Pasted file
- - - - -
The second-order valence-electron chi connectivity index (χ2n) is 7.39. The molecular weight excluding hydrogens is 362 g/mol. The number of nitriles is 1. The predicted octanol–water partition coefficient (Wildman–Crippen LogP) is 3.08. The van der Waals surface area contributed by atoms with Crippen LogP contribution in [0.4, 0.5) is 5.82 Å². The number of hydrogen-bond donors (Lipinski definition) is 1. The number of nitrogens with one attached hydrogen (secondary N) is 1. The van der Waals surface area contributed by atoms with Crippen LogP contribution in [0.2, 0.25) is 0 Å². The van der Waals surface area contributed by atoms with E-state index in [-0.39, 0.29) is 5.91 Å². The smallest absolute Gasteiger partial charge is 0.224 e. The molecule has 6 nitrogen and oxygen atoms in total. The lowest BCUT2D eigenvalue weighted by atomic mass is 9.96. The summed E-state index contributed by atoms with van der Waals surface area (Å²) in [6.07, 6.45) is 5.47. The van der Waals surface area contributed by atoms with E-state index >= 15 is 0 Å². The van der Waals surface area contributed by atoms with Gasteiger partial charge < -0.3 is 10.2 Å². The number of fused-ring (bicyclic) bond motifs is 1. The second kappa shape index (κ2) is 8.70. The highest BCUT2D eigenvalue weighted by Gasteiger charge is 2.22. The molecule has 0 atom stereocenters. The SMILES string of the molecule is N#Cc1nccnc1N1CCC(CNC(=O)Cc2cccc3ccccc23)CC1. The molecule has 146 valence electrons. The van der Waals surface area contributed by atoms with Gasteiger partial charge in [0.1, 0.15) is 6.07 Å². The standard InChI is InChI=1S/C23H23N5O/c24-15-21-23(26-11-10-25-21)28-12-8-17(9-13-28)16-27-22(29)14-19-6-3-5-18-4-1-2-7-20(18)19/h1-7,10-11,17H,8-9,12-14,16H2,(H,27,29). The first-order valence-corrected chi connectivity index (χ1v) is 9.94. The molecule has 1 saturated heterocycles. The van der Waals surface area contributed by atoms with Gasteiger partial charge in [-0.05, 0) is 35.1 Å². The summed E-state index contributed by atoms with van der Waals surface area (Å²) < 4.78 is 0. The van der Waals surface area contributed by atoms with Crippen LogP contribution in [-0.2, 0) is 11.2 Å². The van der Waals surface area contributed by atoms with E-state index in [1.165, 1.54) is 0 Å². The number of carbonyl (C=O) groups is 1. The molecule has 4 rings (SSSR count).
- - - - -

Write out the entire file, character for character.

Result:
The second-order valence-electron chi connectivity index (χ2n) is 7.39. The molecular weight excluding hydrogens is 362 g/mol. The number of nitriles is 1. The predicted octanol–water partition coefficient (Wildman–Crippen LogP) is 3.08. The van der Waals surface area contributed by atoms with Crippen LogP contribution in [0.4, 0.5) is 5.82 Å². The number of hydrogen-bond donors (Lipinski definition) is 1. The number of nitrogens with one attached hydrogen (secondary N) is 1. The van der Waals surface area contributed by atoms with Crippen LogP contribution in [0.2, 0.25) is 0 Å². The van der Waals surface area contributed by atoms with E-state index in [-0.39, 0.29) is 5.91 Å². The smallest absolute Gasteiger partial charge is 0.224 e. The molecule has 6 nitrogen and oxygen atoms in total. The lowest BCUT2D eigenvalue weighted by atomic mass is 9.96. The summed E-state index contributed by atoms with van der Waals surface area (Å²) in [6.07, 6.45) is 5.47. The van der Waals surface area contributed by atoms with E-state index >= 15 is 0 Å². The van der Waals surface area contributed by atoms with Gasteiger partial charge < -0.3 is 10.2 Å². The number of fused-ring (bicyclic) bond motifs is 1. The second kappa shape index (κ2) is 8.70. The highest BCUT2D eigenvalue weighted by Gasteiger charge is 2.22. The molecule has 0 atom stereocenters. The SMILES string of the molecule is N#Cc1nccnc1N1CCC(CNC(=O)Cc2cccc3ccccc23)CC1. The molecule has 146 valence electrons. The van der Waals surface area contributed by atoms with Gasteiger partial charge in [0.1, 0.15) is 6.07 Å². The standard InChI is InChI=1S/C23H23N5O/c24-15-21-23(26-11-10-25-21)28-12-8-17(9-13-28)16-27-22(29)14-19-6-3-5-18-4-1-2-7-20(18)19/h1-7,10-11,17H,8-9,12-14,16H2,(H,27,29). The first-order valence-corrected chi connectivity index (χ1v) is 9.94. The molecule has 1 saturated heterocycles. The van der Waals surface area contributed by atoms with Gasteiger partial charge in [-0.05, 0) is 35.1 Å². The summed E-state index contributed by atoms with van der Waals surface area (Å²) < 4.78 is 0. The van der Waals surface area contributed by atoms with Crippen LogP contribution in [-0.2, 0) is 11.2 Å². The van der Waals surface area contributed by atoms with E-state index in [1.165, 1.54) is 0 Å². The number of carbonyl (C=O) groups is 1. The molecule has 4 rings (SSSR count).